photo showing part of a bible.

Each week one of our pastors or staff members writes a column observing what is going on in our congregation, the Church and the world, and offering reflections on the Christian life and faith. Through this series of columns, we hope to connect your and our story to the enduring story of Christ; to offer pastoral reflections on our ongoing congregational life and mission; to report on news of the Presbyterian Church and Church universal; and to invite further reflection and deeper discipleship. We welcome your comments and suggestions. In other words, our words here are an invitation to continue the conversation.

A Sacred Sigh at the New Year

The snow was falling at a frantic pace, it was a nice change from the sleet that had been falling earlier, but the howling wind and ominous grey sky did not make anyone in the classroom feel better about the afternoon’s outlook. I was in a room filled with social workers, counselors, and pastors all attempting to learn new techniques to help people ground themselves. The instructor was outstanding. Despite the fact that the entire room would turn each time a branch whacked a window or a new weather alert buzzed on someone’s phone; she continued speaking in a calm clear voice encouraging us to breathe deeply, keep both feet on the ground, let our eyes focus on a neutral point on the wall. We would nod and scribble down notes, about how in moments of high stress it can be difficult to convince someone that such methods could prove helpful. I think the class collectively blushed when she said, “For instance, right now.”  

A Prayer for the New Year

We pray for newness, O God.
As the stroke of midnight nears,   
    and this year draws to its end,   
    we give thanks for the gifts it brought.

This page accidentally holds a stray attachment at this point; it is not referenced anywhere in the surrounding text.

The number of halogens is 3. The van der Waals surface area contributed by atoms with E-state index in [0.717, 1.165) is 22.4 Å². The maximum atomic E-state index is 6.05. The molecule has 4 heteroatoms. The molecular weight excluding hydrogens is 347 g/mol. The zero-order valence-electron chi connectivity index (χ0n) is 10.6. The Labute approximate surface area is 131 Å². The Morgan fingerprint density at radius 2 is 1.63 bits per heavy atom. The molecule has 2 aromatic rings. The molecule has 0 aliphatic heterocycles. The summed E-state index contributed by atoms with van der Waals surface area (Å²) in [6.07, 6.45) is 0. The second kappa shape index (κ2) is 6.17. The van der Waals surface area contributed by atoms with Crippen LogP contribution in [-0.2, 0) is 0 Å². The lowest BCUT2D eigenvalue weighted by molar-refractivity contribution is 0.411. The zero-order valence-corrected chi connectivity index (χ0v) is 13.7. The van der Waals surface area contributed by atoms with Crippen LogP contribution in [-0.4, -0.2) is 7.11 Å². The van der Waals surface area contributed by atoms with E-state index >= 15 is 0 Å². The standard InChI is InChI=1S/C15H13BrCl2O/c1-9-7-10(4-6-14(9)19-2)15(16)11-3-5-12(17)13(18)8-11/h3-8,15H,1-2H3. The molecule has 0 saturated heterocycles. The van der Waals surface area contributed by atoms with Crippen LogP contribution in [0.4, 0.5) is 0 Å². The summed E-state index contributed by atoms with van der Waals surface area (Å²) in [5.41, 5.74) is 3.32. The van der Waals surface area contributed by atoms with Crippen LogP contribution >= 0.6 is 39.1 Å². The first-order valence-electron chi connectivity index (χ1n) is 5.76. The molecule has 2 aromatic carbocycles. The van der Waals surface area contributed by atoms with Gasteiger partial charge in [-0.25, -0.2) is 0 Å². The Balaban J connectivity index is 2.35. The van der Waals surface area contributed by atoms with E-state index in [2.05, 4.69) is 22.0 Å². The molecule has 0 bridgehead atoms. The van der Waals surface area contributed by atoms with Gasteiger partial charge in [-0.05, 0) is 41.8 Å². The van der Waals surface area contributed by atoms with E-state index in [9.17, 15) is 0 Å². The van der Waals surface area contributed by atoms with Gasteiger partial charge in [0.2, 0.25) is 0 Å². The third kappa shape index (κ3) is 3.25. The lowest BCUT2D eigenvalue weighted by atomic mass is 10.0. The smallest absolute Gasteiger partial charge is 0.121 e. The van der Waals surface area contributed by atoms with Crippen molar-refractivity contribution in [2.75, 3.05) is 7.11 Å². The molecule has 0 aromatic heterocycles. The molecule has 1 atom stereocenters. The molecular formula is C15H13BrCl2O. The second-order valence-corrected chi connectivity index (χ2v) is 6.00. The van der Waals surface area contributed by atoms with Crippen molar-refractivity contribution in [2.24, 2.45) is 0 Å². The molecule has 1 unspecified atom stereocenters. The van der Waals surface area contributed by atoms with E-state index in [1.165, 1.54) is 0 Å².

For all the joy, the laughter, the friendship,   
    and the good cheer, we say thank you. 

Finding the Holy

The holidays are only holy if we make them so.

These words popped off the page of one of my Advent and Christmas devotionals a couple of weeks ago when I was perusing the books in my pastor’s study while crafting the Advent sermon series. They seemed to pierce through the holiday distractions, as if to ask: Is the holiness of God’s light and love, mercy and grace, finding room in the devotion and action of my days amid the hurried rush of this busy season?

Longest Night Worship Service

In our minds and imaginations, Christmas is supposed to be a time of joy and celebration. And yet, the Christmas mania that comes from much that surrounds us seems distant from the significance of a particular child’s birth in a little town called Bethlehem long ago. Or there are some who may feel like the time of excitement does not meet them where they are because of struggles with loss, loneliness, or depression.  All of us at one time or another can understand the mindset of the Grinch or of Ebenezer Scrooge – “Bah, humbug!”  

Advent Lessons and Carols

The word “Advent” means “coming,” or “drawing near.” During this season, Christians throughout the world prepare for the anniversary of Christ’s first coming through reflection on our yearning for wholeness and salvation. Such reflection can serve to heighten our sense of anticipation for the Christ Child’s birth, which we will celebrate on Christmas. The Advent season also reminds us that Christ will come again at the end of time to reign over heaven and earth in majesty. 

The Gift of Advent

There is a deluge of mail that arrives in mid-November.  Each bright catalogue declaring to have the perfect gifts for the season. Models in fuzzy sweaters carrying newly cut pine trees frame the words, “something for everyone on your list.” I’ll glance through these and doubt if my 9-year-old nephew really wants a fair isle sweater, but I still pause wondering if my list is long enough and if the gifts will indeed be “right.” This year the catalogues arrived again, and I was back to worrying about lists and gifts and wondering if this would be the year, I finally get a Christmas Card sent before Lent.  As I was worrying about Christmas, my hands were busy prepping craft material for the upcoming Live Nativity.


O God, from whom we receive every gift of life, we gather at Thanksgiving grateful for your abundant blessings. We are thankful for the gift of love which steadies us and opens our hearts to another, for passion that keeps attentive to the joys and challenges of our Christian calling, and for compassion which expresses our faith in tangible ways as we reach out to neighbors in need.